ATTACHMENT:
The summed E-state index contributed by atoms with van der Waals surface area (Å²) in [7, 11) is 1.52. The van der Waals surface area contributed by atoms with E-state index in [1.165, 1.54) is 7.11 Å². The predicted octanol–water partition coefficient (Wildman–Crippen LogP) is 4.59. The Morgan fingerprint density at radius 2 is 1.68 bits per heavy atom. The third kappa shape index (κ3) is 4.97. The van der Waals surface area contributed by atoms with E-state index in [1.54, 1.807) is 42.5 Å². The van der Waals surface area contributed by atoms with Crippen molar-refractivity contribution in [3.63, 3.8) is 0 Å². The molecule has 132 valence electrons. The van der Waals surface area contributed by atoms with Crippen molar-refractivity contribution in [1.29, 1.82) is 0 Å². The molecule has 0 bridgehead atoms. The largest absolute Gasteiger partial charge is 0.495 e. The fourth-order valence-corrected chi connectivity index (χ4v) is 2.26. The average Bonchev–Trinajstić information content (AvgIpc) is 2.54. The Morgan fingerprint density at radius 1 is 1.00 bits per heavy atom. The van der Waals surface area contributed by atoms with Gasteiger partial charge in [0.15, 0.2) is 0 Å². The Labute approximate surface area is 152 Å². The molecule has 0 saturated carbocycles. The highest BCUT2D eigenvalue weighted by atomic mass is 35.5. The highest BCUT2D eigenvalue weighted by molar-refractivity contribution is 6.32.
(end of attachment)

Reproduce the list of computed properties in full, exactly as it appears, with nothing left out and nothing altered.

The summed E-state index contributed by atoms with van der Waals surface area (Å²) in [7, 11) is 1.52. The van der Waals surface area contributed by atoms with E-state index in [1.165, 1.54) is 7.11 Å². The predicted octanol–water partition coefficient (Wildman–Crippen LogP) is 4.59. The Morgan fingerprint density at radius 2 is 1.68 bits per heavy atom. The third kappa shape index (κ3) is 4.97. The van der Waals surface area contributed by atoms with E-state index in [1.54, 1.807) is 42.5 Å². The van der Waals surface area contributed by atoms with Crippen molar-refractivity contribution in [3.63, 3.8) is 0 Å². The molecule has 132 valence electrons. The van der Waals surface area contributed by atoms with Crippen molar-refractivity contribution in [1.29, 1.82) is 0 Å². The molecule has 0 bridgehead atoms. The largest absolute Gasteiger partial charge is 0.495 e. The fourth-order valence-corrected chi connectivity index (χ4v) is 2.26. The average Bonchev–Trinajstić information content (AvgIpc) is 2.54. The Morgan fingerprint density at radius 1 is 1.00 bits per heavy atom. The van der Waals surface area contributed by atoms with Gasteiger partial charge in [0.15, 0.2) is 0 Å². The Labute approximate surface area is 152 Å². The molecule has 0 saturated carbocycles. The highest BCUT2D eigenvalue weighted by atomic mass is 35.5. The highest BCUT2D eigenvalue weighted by molar-refractivity contribution is 6.32.